When you have RA, a physical therapist should be part of your treatment team. It’s important to strengthen the muscles around joints so that the joints will work more smoothly.
Unfortunately, many PTs are most interested in sports injuries. They merely tolerate older patients with their age-related needs, and know next to nothing about the various types of arthritis caused by an overly-energetic immune system. Fortunately, the exercises to strengthen any given muscle group are very similar regardless of the need for rehab. Nonetheless, it doesn’t hurt to look around for a PT who either knows about RA, PsA, AS, etc., or who is interested in learning. If you find a PT who is bored stiff and consequently has eyes wandering around the room instead of watching to make sure patients do their exercises properly, run the other direction! You want someone who will ensure that you’re using proper technique.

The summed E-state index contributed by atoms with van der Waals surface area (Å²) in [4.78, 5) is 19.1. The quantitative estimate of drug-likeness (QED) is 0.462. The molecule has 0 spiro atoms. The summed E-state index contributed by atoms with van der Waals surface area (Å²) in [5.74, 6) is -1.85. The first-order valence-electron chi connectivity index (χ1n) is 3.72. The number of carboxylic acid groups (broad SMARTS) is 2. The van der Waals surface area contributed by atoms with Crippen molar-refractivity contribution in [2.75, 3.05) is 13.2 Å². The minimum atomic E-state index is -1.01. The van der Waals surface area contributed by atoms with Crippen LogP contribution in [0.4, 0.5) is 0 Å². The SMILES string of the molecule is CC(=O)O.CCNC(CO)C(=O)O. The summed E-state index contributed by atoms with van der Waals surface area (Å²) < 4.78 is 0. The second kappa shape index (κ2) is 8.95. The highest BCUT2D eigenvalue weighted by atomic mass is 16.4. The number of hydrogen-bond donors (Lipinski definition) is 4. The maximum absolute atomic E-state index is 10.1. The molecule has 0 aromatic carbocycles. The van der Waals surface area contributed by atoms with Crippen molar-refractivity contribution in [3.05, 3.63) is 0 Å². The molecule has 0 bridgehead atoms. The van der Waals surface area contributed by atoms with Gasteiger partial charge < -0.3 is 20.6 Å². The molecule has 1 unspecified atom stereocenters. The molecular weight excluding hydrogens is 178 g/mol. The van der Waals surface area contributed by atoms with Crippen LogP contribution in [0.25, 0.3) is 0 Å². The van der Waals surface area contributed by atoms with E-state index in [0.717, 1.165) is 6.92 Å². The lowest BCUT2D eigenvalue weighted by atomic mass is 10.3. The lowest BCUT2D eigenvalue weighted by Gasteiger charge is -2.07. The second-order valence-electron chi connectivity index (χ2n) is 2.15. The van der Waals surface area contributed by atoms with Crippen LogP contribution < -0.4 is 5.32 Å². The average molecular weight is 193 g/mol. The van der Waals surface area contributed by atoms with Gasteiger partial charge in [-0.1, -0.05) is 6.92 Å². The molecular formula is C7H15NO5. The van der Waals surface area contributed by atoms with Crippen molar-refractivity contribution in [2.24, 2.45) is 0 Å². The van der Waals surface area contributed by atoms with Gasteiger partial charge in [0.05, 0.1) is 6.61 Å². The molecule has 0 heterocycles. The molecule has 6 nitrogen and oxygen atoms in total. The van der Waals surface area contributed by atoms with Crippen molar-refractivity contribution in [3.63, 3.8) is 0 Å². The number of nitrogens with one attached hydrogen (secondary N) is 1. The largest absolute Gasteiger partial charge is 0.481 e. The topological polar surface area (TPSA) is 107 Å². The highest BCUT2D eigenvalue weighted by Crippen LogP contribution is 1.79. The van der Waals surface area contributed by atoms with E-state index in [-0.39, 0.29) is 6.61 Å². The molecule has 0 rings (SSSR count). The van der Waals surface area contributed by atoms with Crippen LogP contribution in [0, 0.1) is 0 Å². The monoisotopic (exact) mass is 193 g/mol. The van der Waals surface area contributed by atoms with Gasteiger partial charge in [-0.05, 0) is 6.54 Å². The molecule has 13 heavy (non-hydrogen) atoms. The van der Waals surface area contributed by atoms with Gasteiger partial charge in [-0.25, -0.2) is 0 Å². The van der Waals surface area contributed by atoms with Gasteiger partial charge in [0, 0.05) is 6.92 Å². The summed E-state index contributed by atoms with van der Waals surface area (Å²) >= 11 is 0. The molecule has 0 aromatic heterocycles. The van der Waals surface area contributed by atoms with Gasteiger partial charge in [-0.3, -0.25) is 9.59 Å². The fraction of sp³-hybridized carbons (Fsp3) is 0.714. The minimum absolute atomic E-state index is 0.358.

I was lucky enough to find a physical therapist who had worked near a rheumatology clinic and knew tons of tips to help people with RA. Little things like:
- It matters which way you turn the doorknob. When you open doors, turn the knob toward your thumb, not toward your pinkie (which is backwards from the way I naturally turn doorknobs).
- When shopping, protect your fingers. Always get a cart on wheels. Those small baskets are handy when you’re only buying a few items, but they can accelerate joint damage in fingers.
Most PTs will provide a handout to help you remember your exercises. Save them in a notebook so that you’ll be able to refer back to them in the future.
If you want to try the Dr. Google method (which is rarely a good idea), consider
Schedule time in your busy do to make sure your muscles will do their jobs, to keep you as active as possible while taking a minimum number of pills 🙂